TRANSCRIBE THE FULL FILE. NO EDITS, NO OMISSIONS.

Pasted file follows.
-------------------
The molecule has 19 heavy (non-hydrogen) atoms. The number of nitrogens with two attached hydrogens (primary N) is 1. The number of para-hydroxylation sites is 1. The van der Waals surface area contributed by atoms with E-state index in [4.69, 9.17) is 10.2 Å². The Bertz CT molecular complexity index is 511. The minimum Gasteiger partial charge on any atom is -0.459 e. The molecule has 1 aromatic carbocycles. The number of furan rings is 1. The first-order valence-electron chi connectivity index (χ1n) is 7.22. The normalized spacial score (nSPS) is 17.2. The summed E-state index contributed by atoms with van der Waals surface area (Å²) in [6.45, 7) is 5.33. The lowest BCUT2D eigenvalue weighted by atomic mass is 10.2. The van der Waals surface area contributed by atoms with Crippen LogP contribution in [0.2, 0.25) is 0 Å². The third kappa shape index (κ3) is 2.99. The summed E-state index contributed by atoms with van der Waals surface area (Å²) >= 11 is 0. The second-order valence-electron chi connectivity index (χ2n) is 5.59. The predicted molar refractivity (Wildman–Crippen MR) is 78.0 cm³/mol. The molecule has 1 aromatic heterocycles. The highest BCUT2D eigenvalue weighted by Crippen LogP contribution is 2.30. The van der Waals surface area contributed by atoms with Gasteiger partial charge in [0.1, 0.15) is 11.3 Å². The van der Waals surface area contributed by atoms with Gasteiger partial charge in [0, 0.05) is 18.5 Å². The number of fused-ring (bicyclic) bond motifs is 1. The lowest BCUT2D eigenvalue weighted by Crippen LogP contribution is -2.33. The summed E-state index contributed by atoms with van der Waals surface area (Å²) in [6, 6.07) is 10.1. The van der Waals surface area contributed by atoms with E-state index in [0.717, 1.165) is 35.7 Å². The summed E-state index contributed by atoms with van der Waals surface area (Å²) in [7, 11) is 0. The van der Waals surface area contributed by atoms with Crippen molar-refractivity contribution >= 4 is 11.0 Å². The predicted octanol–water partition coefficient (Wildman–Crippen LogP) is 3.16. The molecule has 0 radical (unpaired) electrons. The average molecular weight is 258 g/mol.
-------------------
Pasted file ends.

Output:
The molecule has 19 heavy (non-hydrogen) atoms. The number of nitrogens with two attached hydrogens (primary N) is 1. The number of para-hydroxylation sites is 1. The van der Waals surface area contributed by atoms with E-state index in [4.69, 9.17) is 10.2 Å². The Bertz CT molecular complexity index is 511. The minimum Gasteiger partial charge on any atom is -0.459 e. The molecule has 1 aromatic carbocycles. The number of furan rings is 1. The first-order valence-electron chi connectivity index (χ1n) is 7.22. The normalized spacial score (nSPS) is 17.2. The summed E-state index contributed by atoms with van der Waals surface area (Å²) in [6.45, 7) is 5.33. The lowest BCUT2D eigenvalue weighted by atomic mass is 10.2. The van der Waals surface area contributed by atoms with Crippen LogP contribution in [0.2, 0.25) is 0 Å². The third kappa shape index (κ3) is 2.99. The summed E-state index contributed by atoms with van der Waals surface area (Å²) >= 11 is 0. The second-order valence-electron chi connectivity index (χ2n) is 5.59. The predicted molar refractivity (Wildman–Crippen MR) is 78.0 cm³/mol. The molecule has 1 aromatic heterocycles. The highest BCUT2D eigenvalue weighted by Crippen LogP contribution is 2.30. The van der Waals surface area contributed by atoms with Gasteiger partial charge in [0.1, 0.15) is 11.3 Å². The van der Waals surface area contributed by atoms with Gasteiger partial charge in [0, 0.05) is 18.5 Å². The number of fused-ring (bicyclic) bond motifs is 1. The lowest BCUT2D eigenvalue weighted by Crippen LogP contribution is -2.33. The summed E-state index contributed by atoms with van der Waals surface area (Å²) in [6, 6.07) is 10.1. The van der Waals surface area contributed by atoms with E-state index in [0.717, 1.165) is 35.7 Å². The summed E-state index contributed by atoms with van der Waals surface area (Å²) in [7, 11) is 0. The van der Waals surface area contributed by atoms with Crippen molar-refractivity contribution >= 4 is 11.0 Å². The predicted octanol–water partition coefficient (Wildman–Crippen LogP) is 3.16. The molecule has 0 radical (unpaired) electrons. The average molecular weight is 258 g/mol.